Beta This part of GOV.UK is being rebuilt – find out what this means

HMRC internal manual

Employment Income Manual

From
HM Revenue & Customs
Updated
, see all updates

Travel expenses: travel in the performance of the duties: travel to and from home where it is a place of work: Pook v Owen

Section 337 ITEPA 2003

The other key case dealing with deductions under Section 337 ITEPA 2003 is Pook v Owen (45TC571). Dr Owen was a general practitioner who also had a part-time appointment at a nearby hospital. His duties required him to be available for emergency call-outs from home. He would be contacted by telephone and then took responsibility for the patient as soon as he took the call. The Courts held that he was entitled to a deduction for the cost of travel between home and the hospital while on call-out. This case forms the basis for the guidance at EIM32386 .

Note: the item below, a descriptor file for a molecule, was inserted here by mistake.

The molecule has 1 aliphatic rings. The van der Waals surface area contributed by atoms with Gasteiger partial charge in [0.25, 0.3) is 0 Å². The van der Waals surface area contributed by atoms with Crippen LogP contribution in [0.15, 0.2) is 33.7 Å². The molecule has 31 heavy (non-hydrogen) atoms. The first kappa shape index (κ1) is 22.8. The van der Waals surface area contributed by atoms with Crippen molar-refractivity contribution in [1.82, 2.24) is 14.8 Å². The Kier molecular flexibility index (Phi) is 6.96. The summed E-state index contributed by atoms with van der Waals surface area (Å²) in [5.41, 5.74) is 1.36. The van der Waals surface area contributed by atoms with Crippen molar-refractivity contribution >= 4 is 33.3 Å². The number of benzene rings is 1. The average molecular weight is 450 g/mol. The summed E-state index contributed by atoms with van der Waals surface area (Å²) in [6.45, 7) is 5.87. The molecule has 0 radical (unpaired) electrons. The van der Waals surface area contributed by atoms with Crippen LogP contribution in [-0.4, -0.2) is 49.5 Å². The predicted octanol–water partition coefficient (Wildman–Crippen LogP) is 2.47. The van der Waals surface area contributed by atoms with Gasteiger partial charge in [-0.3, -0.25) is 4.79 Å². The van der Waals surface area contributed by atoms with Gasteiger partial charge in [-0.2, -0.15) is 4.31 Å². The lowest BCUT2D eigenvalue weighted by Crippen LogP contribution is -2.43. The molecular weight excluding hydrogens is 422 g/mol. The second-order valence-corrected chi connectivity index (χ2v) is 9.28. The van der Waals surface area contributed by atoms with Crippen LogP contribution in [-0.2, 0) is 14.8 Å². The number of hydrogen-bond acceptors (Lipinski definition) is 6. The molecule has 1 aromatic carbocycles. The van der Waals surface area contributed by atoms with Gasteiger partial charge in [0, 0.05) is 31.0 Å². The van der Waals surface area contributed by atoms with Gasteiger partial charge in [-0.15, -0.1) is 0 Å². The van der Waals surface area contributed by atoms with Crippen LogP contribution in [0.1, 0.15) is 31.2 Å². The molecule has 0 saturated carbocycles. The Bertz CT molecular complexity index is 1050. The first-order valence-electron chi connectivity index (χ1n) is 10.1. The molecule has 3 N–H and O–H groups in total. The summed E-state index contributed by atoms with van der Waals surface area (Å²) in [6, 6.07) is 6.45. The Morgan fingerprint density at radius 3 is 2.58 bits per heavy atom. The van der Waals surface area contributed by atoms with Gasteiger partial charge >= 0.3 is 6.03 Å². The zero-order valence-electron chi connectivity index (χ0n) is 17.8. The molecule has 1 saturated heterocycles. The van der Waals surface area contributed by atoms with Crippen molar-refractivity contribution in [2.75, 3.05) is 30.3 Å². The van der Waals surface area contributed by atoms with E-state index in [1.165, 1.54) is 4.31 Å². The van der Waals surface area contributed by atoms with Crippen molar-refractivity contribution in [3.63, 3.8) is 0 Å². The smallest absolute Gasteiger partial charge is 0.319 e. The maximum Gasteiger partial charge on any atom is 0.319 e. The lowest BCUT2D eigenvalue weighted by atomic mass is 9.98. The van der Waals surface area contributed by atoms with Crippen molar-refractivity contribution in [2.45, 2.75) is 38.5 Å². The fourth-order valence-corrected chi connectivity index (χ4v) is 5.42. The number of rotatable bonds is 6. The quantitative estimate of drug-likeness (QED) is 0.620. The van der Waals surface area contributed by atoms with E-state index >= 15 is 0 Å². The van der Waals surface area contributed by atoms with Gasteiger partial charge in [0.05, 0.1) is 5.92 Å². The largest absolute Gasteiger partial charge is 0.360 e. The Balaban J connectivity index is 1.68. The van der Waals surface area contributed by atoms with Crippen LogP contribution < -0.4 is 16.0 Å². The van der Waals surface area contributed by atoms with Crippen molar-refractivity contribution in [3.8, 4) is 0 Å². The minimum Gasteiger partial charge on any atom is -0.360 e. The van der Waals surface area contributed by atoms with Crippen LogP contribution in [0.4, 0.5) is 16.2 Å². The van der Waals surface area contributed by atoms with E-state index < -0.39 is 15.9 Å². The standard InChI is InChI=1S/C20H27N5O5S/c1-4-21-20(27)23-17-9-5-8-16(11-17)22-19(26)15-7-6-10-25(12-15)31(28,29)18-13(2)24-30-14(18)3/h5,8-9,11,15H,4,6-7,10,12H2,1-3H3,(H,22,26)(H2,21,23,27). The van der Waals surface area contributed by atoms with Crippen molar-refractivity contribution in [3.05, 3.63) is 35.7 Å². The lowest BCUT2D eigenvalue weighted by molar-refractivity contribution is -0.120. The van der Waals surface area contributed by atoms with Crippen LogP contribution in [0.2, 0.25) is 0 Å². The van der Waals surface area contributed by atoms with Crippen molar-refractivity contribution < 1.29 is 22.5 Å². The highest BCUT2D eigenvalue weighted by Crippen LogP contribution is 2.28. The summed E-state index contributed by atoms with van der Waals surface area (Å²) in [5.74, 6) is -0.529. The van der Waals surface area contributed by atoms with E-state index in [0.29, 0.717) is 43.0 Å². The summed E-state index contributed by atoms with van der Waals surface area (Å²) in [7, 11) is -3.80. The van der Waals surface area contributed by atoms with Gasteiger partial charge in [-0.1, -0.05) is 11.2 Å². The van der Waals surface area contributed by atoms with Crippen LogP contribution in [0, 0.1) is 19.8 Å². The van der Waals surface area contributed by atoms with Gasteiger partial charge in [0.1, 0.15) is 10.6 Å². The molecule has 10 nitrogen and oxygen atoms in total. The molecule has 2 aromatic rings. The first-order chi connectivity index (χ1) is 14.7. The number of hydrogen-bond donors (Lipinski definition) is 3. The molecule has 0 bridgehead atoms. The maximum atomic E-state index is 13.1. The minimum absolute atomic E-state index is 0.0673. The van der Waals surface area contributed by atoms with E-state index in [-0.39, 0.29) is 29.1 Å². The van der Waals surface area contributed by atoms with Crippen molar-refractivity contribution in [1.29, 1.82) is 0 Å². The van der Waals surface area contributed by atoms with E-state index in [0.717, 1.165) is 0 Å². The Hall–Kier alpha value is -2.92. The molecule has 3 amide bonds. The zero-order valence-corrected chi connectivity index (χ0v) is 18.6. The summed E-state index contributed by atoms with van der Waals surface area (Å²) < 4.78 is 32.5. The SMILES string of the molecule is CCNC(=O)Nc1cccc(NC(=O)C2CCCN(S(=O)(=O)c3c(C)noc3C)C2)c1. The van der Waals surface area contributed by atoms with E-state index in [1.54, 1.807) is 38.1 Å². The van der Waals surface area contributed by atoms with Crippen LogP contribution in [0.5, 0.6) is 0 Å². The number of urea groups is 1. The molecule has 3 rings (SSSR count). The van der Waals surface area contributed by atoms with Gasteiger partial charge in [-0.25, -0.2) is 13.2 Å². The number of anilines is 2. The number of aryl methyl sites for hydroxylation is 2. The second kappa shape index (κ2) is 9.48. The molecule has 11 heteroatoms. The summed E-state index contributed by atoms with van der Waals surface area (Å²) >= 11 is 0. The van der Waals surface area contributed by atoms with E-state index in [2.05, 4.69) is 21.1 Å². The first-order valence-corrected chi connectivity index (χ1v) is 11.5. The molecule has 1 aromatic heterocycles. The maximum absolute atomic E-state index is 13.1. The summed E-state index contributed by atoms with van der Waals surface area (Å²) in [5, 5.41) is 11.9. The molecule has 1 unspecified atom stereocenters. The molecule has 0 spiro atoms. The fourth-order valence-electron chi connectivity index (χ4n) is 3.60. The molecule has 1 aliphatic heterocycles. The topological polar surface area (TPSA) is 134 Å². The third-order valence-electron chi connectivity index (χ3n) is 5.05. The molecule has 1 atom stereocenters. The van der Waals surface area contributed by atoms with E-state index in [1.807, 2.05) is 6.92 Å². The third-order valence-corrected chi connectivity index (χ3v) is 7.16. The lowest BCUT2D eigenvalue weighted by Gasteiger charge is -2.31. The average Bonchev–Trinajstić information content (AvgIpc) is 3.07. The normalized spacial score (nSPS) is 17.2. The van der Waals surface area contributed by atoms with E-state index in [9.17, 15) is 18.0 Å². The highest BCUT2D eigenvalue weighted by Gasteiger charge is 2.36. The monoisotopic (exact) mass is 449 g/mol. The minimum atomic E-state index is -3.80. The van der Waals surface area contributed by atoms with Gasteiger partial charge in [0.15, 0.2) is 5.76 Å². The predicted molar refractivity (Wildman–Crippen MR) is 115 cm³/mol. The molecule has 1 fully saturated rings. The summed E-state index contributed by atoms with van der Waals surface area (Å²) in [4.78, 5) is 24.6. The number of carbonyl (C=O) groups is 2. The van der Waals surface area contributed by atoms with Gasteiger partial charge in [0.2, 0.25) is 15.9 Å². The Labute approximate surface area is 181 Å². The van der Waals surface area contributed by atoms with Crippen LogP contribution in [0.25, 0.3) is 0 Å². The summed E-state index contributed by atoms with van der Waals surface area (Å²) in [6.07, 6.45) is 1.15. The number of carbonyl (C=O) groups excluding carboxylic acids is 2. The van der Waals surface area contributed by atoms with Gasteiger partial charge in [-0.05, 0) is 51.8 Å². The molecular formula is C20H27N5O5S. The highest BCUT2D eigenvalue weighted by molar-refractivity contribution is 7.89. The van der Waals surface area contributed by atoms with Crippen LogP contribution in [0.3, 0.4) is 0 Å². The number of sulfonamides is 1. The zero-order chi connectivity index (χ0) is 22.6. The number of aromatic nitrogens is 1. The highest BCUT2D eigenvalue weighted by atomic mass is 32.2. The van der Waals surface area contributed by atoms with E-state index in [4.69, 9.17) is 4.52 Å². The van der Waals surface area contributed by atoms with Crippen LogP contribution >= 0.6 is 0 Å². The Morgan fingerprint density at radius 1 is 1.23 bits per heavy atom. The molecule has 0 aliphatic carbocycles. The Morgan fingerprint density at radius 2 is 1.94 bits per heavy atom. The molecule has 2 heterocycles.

The reason for the decision is not easy to follow from the judgements. It is best explained in a comment by Lord Reid in Taylor v Provan at page 605F:

“I am sure that the majority did not intend to decide that in all cases where the employee’s contract requires him to work at home he is entitled to deduct travelling expenses between his home and his other place of work. Plainly that would open the door widely for evasion of the rule. There must be something more. I think that the distinguishing fact in Owen’s case was that there was a part time employment and that it was impossible for the employer to fill the post otherwise than by way of appointing a man with commitments which he would not give up. It was therefore necessary that whoever was appointed should incur travelling expenses.”

Thus it is not enough that there should be a contractual obligation to work from home. It is not enough that there should actually be work at home. What is required is something more; that the nature of the employment itself must necessarily require the employee to live in a particular location.